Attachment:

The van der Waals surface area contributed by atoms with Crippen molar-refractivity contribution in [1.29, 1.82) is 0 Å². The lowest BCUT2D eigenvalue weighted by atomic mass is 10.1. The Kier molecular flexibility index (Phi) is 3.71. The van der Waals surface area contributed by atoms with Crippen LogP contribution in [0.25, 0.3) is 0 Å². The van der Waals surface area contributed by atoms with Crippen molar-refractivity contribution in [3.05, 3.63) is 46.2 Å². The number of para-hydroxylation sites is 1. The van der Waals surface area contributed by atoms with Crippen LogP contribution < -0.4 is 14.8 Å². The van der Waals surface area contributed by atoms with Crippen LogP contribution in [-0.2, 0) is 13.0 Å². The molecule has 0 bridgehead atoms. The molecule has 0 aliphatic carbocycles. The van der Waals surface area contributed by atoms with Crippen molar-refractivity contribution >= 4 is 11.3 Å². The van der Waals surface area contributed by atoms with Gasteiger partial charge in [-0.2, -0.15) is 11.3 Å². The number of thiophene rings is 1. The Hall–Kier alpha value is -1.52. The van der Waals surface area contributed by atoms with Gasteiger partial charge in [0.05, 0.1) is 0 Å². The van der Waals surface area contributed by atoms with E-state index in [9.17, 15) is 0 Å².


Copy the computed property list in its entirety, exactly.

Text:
The van der Waals surface area contributed by atoms with Crippen molar-refractivity contribution in [1.29, 1.82) is 0 Å². The lowest BCUT2D eigenvalue weighted by atomic mass is 10.1. The Kier molecular flexibility index (Phi) is 3.71. The van der Waals surface area contributed by atoms with Crippen LogP contribution in [0.25, 0.3) is 0 Å². The van der Waals surface area contributed by atoms with Crippen molar-refractivity contribution in [3.05, 3.63) is 46.2 Å². The number of para-hydroxylation sites is 1. The van der Waals surface area contributed by atoms with Crippen LogP contribution < -0.4 is 14.8 Å². The van der Waals surface area contributed by atoms with Crippen LogP contribution in [-0.2, 0) is 13.0 Å². The molecule has 0 bridgehead atoms. The molecule has 0 aliphatic carbocycles. The van der Waals surface area contributed by atoms with Crippen molar-refractivity contribution >= 4 is 11.3 Å². The van der Waals surface area contributed by atoms with Gasteiger partial charge in [-0.2, -0.15) is 11.3 Å². The number of thiophene rings is 1. The Hall–Kier alpha value is -1.52. The van der Waals surface area contributed by atoms with Gasteiger partial charge in [0.05, 0.1) is 0 Å². The van der Waals surface area contributed by atoms with E-state index in [9.17, 15) is 0 Å².